BREAKING SOCIAL HERITAGE AND WHAT IT TASTES LIKE

PUBLISHED WEDNESDAY 3.7.2019


Pipaluk didn't let a childhood with abuse and neglect stand in her way. At Roskilde Festival she told her story through a three course meal.

"It wasn't easy", Pipaluk Kirstine Lennart says rather dryly. Her life that is.

She was removed from the home, when she was only two years old. Her mother was - and is - an addict. Her father is a fisherman in Greenland - a country Pipaluk never lived in. Her life story is a pin ball game between so many foster homes and children's homes, that she can't remember all of them. But in a children's home in Northern Jutland they wanted her to stay.

"They told me to stay. And that they believed in me. Even when I didn't believe in myself," she says.

And when the owner of the restaurant, where she worked as a dish washer, asked her, if she wanted to become a chef, the pieces in her head fell in place.

"I wanted to become something more than my mother," Pipaluk says.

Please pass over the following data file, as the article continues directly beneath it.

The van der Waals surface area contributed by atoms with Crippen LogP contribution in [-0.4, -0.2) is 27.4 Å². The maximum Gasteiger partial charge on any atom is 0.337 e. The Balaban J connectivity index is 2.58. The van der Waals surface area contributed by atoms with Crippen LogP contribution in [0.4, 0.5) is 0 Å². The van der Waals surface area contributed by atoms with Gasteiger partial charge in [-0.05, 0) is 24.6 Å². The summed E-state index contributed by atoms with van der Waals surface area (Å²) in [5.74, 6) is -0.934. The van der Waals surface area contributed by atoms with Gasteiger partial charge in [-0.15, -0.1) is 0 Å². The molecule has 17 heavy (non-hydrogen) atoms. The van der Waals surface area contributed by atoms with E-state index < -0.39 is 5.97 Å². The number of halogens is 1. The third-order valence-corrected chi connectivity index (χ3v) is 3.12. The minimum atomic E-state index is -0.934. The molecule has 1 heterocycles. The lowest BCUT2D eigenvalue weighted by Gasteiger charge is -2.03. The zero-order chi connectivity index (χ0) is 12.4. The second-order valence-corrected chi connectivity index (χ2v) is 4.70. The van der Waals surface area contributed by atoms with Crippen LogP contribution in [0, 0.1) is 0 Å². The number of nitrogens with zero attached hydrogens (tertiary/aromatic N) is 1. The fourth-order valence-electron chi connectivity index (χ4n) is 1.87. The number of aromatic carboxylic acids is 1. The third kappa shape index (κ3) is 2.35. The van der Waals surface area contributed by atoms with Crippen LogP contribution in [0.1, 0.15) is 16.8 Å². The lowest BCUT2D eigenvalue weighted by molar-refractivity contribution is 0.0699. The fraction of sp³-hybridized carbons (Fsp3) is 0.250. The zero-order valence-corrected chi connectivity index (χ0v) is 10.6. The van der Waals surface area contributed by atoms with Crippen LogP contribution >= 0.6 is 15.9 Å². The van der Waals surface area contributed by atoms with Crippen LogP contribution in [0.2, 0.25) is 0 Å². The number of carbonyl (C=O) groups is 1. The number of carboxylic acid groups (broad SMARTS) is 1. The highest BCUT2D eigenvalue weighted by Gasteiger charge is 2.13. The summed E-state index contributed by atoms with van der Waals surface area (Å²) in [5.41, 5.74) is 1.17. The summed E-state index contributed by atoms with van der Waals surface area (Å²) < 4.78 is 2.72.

And she succeded.
Tuesday night in Roskilde Festivals Flokkr-tent she invited festival goers to a three course meal. An entree about her past. A main course about her youth. And a dessert about her future.
The dinner was organized by Projekt BEAT - a community platform made for and by breakers of social heritage.

"The purpose is to show people like me that is possible to have a future other than being on social welfare. I can't say that there is something special in me, that me move forward. There is something in all of us."

Founder of Projekt BEAT, Marina Jensen, also had a tough time growing up in Albertslund. She says, that often enough one person can make all the difference in the World.

"It is beyond that so many young people experienced, that no one believed in them. Tell them that you do and you change a life," she says.

Even though Pipaluk's life has been full of neglect, she is not overwhelmed with anger.

"Life is too short. I could sit down and cry with anger, but I'll rather rejoice. That however takes a lot of effort," she says.

That effort manifested itself as the dinner of a life time at Roskilde Festival.

Words: Troels Boldt Rømer & Emma Brix